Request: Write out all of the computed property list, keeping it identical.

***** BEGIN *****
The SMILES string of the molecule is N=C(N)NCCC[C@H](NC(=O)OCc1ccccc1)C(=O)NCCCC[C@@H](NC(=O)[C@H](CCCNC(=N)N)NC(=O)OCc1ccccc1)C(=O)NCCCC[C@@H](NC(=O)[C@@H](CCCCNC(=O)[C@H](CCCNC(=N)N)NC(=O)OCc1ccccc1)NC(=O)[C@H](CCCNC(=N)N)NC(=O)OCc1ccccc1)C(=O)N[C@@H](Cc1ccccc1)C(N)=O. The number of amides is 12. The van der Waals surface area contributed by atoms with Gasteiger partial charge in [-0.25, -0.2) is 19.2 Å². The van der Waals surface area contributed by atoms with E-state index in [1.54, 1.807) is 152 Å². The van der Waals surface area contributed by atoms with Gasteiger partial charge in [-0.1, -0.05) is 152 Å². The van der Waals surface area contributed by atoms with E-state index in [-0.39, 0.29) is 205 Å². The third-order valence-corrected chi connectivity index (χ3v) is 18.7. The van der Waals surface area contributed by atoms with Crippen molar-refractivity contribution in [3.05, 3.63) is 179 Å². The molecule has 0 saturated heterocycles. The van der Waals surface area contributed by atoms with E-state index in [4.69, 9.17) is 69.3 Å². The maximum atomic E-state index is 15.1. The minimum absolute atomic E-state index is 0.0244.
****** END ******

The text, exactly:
The SMILES string of the molecule is N=C(N)NCCC[C@H](NC(=O)OCc1ccccc1)C(=O)NCCCC[C@@H](NC(=O)[C@H](CCCNC(=N)N)NC(=O)OCc1ccccc1)C(=O)NCCCC[C@@H](NC(=O)[C@@H](CCCCNC(=O)[C@H](CCCNC(=N)N)NC(=O)OCc1ccccc1)NC(=O)[C@H](CCCNC(=N)N)NC(=O)OCc1ccccc1)C(=O)N[C@@H](Cc1ccccc1)C(N)=O. The number of amides is 12. The van der Waals surface area contributed by atoms with Gasteiger partial charge in [-0.25, -0.2) is 19.2 Å². The van der Waals surface area contributed by atoms with E-state index in [1.54, 1.807) is 152 Å². The van der Waals surface area contributed by atoms with Gasteiger partial charge in [-0.1, -0.05) is 152 Å². The van der Waals surface area contributed by atoms with E-state index in [-0.39, 0.29) is 205 Å². The third-order valence-corrected chi connectivity index (χ3v) is 18.7. The van der Waals surface area contributed by atoms with Crippen molar-refractivity contribution in [3.05, 3.63) is 179 Å². The molecule has 0 saturated heterocycles. The van der Waals surface area contributed by atoms with E-state index in [4.69, 9.17) is 69.3 Å². The maximum atomic E-state index is 15.1. The minimum absolute atomic E-state index is 0.0244.